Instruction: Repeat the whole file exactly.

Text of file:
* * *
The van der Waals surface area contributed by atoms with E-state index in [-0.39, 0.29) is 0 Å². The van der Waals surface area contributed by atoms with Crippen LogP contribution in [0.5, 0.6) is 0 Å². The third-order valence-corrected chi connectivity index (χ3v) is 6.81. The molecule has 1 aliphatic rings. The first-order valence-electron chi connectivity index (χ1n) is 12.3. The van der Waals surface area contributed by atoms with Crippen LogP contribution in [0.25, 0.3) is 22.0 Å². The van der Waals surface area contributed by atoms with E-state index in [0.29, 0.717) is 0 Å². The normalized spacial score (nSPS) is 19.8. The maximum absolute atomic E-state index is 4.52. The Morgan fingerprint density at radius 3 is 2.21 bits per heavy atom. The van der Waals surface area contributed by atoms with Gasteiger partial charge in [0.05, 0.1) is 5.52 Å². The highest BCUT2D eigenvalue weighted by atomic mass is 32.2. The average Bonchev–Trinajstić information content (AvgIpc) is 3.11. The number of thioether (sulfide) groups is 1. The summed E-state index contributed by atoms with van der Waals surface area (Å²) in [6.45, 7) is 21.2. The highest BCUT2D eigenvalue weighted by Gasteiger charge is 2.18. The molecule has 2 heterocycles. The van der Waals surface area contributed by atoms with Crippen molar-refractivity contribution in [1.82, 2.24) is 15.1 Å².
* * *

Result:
The van der Waals surface area contributed by atoms with E-state index in [-0.39, 0.29) is 0 Å². The van der Waals surface area contributed by atoms with Crippen LogP contribution in [0.5, 0.6) is 0 Å². The third-order valence-corrected chi connectivity index (χ3v) is 6.81. The molecule has 1 aliphatic rings. The first-order valence-electron chi connectivity index (χ1n) is 12.3. The van der Waals surface area contributed by atoms with Crippen LogP contribution in [0.25, 0.3) is 22.0 Å². The van der Waals surface area contributed by atoms with E-state index in [0.29, 0.717) is 0 Å². The normalized spacial score (nSPS) is 19.8. The maximum absolute atomic E-state index is 4.52. The Morgan fingerprint density at radius 3 is 2.21 bits per heavy atom. The van der Waals surface area contributed by atoms with Gasteiger partial charge in [0.05, 0.1) is 5.52 Å². The highest BCUT2D eigenvalue weighted by atomic mass is 32.2. The average Bonchev–Trinajstić information content (AvgIpc) is 3.11. The number of thioether (sulfide) groups is 1. The summed E-state index contributed by atoms with van der Waals surface area (Å²) in [6.45, 7) is 21.2. The highest BCUT2D eigenvalue weighted by Gasteiger charge is 2.18. The molecule has 2 heterocycles. The van der Waals surface area contributed by atoms with Crippen molar-refractivity contribution in [1.82, 2.24) is 15.1 Å².